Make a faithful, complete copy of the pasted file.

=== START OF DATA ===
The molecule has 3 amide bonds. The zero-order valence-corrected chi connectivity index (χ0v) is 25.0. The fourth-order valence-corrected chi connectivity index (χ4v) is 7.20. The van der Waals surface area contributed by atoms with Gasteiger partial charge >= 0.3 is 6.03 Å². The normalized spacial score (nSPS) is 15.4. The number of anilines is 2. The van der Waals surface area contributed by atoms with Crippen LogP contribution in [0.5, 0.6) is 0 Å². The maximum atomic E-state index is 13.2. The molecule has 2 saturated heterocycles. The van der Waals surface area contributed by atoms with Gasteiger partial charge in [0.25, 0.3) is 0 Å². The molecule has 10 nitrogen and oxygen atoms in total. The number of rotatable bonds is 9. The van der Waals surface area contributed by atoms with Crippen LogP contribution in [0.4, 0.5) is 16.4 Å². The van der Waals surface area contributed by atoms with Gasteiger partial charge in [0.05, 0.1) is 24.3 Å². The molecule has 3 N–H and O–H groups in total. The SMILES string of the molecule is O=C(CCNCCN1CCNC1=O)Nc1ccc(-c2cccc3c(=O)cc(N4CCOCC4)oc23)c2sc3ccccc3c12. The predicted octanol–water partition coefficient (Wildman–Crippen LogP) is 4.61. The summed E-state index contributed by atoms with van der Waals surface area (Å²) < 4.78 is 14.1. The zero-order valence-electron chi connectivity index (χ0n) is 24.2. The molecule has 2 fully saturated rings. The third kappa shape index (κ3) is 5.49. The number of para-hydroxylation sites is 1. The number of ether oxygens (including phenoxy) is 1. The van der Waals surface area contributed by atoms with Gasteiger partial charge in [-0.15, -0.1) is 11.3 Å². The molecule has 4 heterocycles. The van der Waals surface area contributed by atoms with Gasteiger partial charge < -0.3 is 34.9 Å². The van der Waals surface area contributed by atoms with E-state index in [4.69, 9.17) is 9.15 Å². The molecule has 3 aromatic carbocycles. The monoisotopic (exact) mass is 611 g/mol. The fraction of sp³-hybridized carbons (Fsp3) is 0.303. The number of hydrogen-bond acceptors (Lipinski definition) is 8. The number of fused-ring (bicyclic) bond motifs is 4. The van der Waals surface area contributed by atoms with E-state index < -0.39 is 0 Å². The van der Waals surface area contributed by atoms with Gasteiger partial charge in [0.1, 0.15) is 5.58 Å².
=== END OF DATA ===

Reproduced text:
The molecule has 3 amide bonds. The zero-order valence-corrected chi connectivity index (χ0v) is 25.0. The fourth-order valence-corrected chi connectivity index (χ4v) is 7.20. The van der Waals surface area contributed by atoms with Gasteiger partial charge >= 0.3 is 6.03 Å². The normalized spacial score (nSPS) is 15.4. The number of anilines is 2. The van der Waals surface area contributed by atoms with Crippen LogP contribution in [0.5, 0.6) is 0 Å². The maximum atomic E-state index is 13.2. The molecule has 2 saturated heterocycles. The van der Waals surface area contributed by atoms with Gasteiger partial charge in [0.25, 0.3) is 0 Å². The molecule has 10 nitrogen and oxygen atoms in total. The number of rotatable bonds is 9. The van der Waals surface area contributed by atoms with Crippen LogP contribution in [0.4, 0.5) is 16.4 Å². The van der Waals surface area contributed by atoms with Gasteiger partial charge in [0.05, 0.1) is 24.3 Å². The molecule has 3 N–H and O–H groups in total. The SMILES string of the molecule is O=C(CCNCCN1CCNC1=O)Nc1ccc(-c2cccc3c(=O)cc(N4CCOCC4)oc23)c2sc3ccccc3c12. The predicted octanol–water partition coefficient (Wildman–Crippen LogP) is 4.61. The summed E-state index contributed by atoms with van der Waals surface area (Å²) < 4.78 is 14.1. The zero-order valence-electron chi connectivity index (χ0n) is 24.2. The molecule has 2 fully saturated rings. The third kappa shape index (κ3) is 5.49. The number of para-hydroxylation sites is 1. The number of ether oxygens (including phenoxy) is 1. The van der Waals surface area contributed by atoms with Gasteiger partial charge in [-0.15, -0.1) is 11.3 Å². The molecule has 4 heterocycles. The van der Waals surface area contributed by atoms with Gasteiger partial charge < -0.3 is 34.9 Å². The van der Waals surface area contributed by atoms with E-state index in [4.69, 9.17) is 9.15 Å². The molecule has 3 aromatic carbocycles. The monoisotopic (exact) mass is 611 g/mol. The fraction of sp³-hybridized carbons (Fsp3) is 0.303. The number of hydrogen-bond acceptors (Lipinski definition) is 8. The number of fused-ring (bicyclic) bond motifs is 4. The van der Waals surface area contributed by atoms with E-state index < -0.39 is 0 Å². The van der Waals surface area contributed by atoms with Gasteiger partial charge in [0.1, 0.15) is 5.58 Å².